British researchers used Dysport to bring long-term relief for common ailment of physically active people
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MONDAY, Feb. 22, 2016 (HealthDay News) — A Botox-like injection, added to physical therapy, may relieve a type of knee pain that’s common in runners, cyclists and other active people, a new study suggests.
The condition — called lateral patellofemoral overload syndrome (LPOS) — affects more than one in eight people who regularly exercise, the British research team explained. The condition causes pain in the front and side of the knee joint, and healing can be a challenge, experts said.
“Knee pain in runners and cyclists is often difficult to treat,” said Dr. Victor Khabie, chief of sports medicine at Northern Westchester Hospital in Mount Kisco, N.Y. “Most will respond well to traditional therapy, but some will continue to have pain.”
According to the study authors, prior research has shown that 80 percent of people with LPOS have ongoing symptoms after undergoing conventional treatment, and 74 percent have reduced activity levels. Current methods of treatment include physical therapy, anti-inflammatory drugs and steroid injections. If these therapies fail, patients may opt for surgery, according to the investigators.
The new study was led by researchers at Imperial College London and included 45 patients. Each received an injection of a type of botulinum toxin called Dysport to relax a muscle at the front and outside of the hip, followed by physical therapy sessions.
The hip was targeted because, in prior research, the researchers had noted that people with LPOS tended to overuse this particular hip muscle, instead of using the gluteal muscles in the buttocks.
According to the investigators, two-thirds (69 percent) of the patients required no further treatment and were free of pain when assessed five years after the injection into the hip muscle.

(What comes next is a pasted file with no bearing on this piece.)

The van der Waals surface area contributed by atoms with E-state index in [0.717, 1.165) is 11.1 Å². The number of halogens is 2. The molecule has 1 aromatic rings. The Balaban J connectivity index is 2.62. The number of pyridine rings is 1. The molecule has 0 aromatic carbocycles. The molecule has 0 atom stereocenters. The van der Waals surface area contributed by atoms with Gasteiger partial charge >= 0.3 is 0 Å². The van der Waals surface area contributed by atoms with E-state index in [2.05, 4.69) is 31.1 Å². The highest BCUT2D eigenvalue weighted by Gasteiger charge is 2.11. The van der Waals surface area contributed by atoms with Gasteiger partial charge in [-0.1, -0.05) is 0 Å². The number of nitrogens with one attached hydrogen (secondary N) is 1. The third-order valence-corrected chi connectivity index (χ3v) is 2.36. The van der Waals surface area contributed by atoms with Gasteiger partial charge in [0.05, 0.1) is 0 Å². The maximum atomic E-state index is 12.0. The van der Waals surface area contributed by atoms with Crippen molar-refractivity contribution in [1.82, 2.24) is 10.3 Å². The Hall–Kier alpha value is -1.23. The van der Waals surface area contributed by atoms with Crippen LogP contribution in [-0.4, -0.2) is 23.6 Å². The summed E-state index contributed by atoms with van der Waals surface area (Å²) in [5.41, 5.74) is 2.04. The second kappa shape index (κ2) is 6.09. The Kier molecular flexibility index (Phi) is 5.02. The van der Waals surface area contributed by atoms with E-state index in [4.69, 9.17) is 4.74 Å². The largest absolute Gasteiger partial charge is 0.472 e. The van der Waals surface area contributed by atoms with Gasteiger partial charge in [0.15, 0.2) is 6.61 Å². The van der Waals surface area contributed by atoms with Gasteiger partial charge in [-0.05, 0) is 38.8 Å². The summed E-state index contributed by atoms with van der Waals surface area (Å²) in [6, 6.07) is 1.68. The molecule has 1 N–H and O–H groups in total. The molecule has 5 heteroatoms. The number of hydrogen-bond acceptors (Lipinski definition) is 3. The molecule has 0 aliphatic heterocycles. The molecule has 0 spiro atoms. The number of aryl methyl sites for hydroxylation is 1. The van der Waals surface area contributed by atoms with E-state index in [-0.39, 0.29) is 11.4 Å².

“It can be incredibly frustrating to run out of treatment options for patients with this painful condition,” said study co-author Jo Stephen, a physiotherapist at Imperial College London and Fortius Clinic.
In a college news release, she said that “many athletes who took part in this study had exhausted all other treatment options and this was their last resort. We are really excited that our approach is showing positive results for patients, which could have implications for active people around the world.”
Khabie agreed. “This is a very important finding, because in the past surgery was the only other option [for these patients],” he said.
The Dysport injection “relaxes a very tight muscle/tendon unit on the outer aspect of the leg, which is often very tight in runners and cyclists,” Khabie explained. “Physical therapy aims to relax this muscle, but when therapy is not enough, this study shows that [the] injections are an option.”
Dr. Allyson Shrikande is a physiatrist (rehabilitation specialist) at Lenox Hill Hospital in New York City. She believes that use of the injection “offers a wonderful solution to aid in those who have failed a course of physical therapy.”
But, Shrikande also cautioned that the injected toxin may “spread” to adjacent tissue and so the “optimum dose” needs to be determined for each patient.
The study was funded by the Fortius Clinic and Chelsea and Westminster Hospital in London.
SOURCES: Victor Khabie, M.D., chief, department of surgery, and chief of sports medicine, Northern Westchester Hospital, Mount Kisco, N.Y.; Allyson Shrikhande, M.D., physiatrist, Lenox Hill Hospital, New York City; Imperial College London, news release, Feb. 22, 2016
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